Eventually, Manwë rendered his judgment: “Mellkor craves darkness and loves to ruin our works, but Angwë has ever sought to fashion things of beauty. Sauron is gone, and many others also, but Angwë must be of the light if living things thrive in his hand.”
From a distant corner, Artíre observed the trial. He was still angry with Sauron for insinuating that the choices he made about whom to consort with were for Melkor alone to decide - "servant" indeed! He decided to tell Manwë what Sauron's brother had been doing, and how things were in the realm of Melkor at Utumno. For the moment he would say nothing of Sauron's doings in case it robbed him of the drama he loved.
It pleased him to discover that both Manwë and Aulë were oblivious to Sauron's involvement with Melkor. Many of the Maiar were unaccounted for as yet; in the confusion that followed the destruction of the Lamps, many had gone astray, and wandered about in Middle Earth, easy prey for Melkor unless they were willing to resist him. The fear and rage that coursed through Máhanaxar like a flash flood down a dry valley thrilled the Watcher, and he had no intention of letting it end if he could help it.
At the moment, the Valar seemed willing to accept Angwë's story because he had brought back a budding leaf which throve in his hand. Artíre had told them that all living things under Melkor's sway were rotten and corrupt – no wholesome thing could abide with him and remain as it was. This had given Angwë a chance to prove his innocence. The only thing he had achieved, then, was to briefly cause the Valar to doubt the loyalty of Aulë's apprentice, then provided an opportunity to vindicate him. It was just as well Artíre had nothing personal against him, or he would surely have tried harder to get the Maia banished from Arda. As it was, he elected to leave things as they were. He saw no point in drawing attention to himself.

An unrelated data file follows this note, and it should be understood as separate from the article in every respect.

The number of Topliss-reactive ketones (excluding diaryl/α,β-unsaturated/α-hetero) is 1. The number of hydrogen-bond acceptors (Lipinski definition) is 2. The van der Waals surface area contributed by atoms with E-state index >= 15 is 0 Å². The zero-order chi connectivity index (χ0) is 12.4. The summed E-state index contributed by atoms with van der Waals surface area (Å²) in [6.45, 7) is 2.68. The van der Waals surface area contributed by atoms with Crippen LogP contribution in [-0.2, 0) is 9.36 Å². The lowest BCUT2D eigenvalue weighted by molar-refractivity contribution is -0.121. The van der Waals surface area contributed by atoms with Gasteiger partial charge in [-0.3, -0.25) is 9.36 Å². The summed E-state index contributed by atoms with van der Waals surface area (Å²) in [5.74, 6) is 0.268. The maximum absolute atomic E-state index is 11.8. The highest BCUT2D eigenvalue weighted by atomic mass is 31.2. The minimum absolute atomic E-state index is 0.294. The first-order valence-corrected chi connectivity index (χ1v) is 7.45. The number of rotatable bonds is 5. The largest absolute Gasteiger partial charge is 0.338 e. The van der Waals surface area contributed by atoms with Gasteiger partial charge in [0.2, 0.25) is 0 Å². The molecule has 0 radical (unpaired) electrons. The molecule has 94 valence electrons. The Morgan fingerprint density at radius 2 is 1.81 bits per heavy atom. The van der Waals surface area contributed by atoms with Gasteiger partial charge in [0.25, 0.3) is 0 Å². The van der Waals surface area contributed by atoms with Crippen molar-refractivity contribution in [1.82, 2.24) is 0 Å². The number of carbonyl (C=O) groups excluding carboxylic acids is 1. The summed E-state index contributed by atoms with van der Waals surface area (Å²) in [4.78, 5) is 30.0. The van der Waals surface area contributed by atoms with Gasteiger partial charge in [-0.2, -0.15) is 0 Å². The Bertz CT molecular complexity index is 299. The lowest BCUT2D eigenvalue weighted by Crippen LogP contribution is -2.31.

At the Ring of Doom, the trial of Angwë the Builder continued. The budding leaf had not fully convinced the Valar of his innocence, and he stood before them, unsure of his fate.
Yavanna was still holding the leaf. Turning to her husband, she said, "Is there yet a charge to be made against your servant? Look, he has brought us a sign that life is returning to Middle-earth. Let us release him to live among us as he formerly did."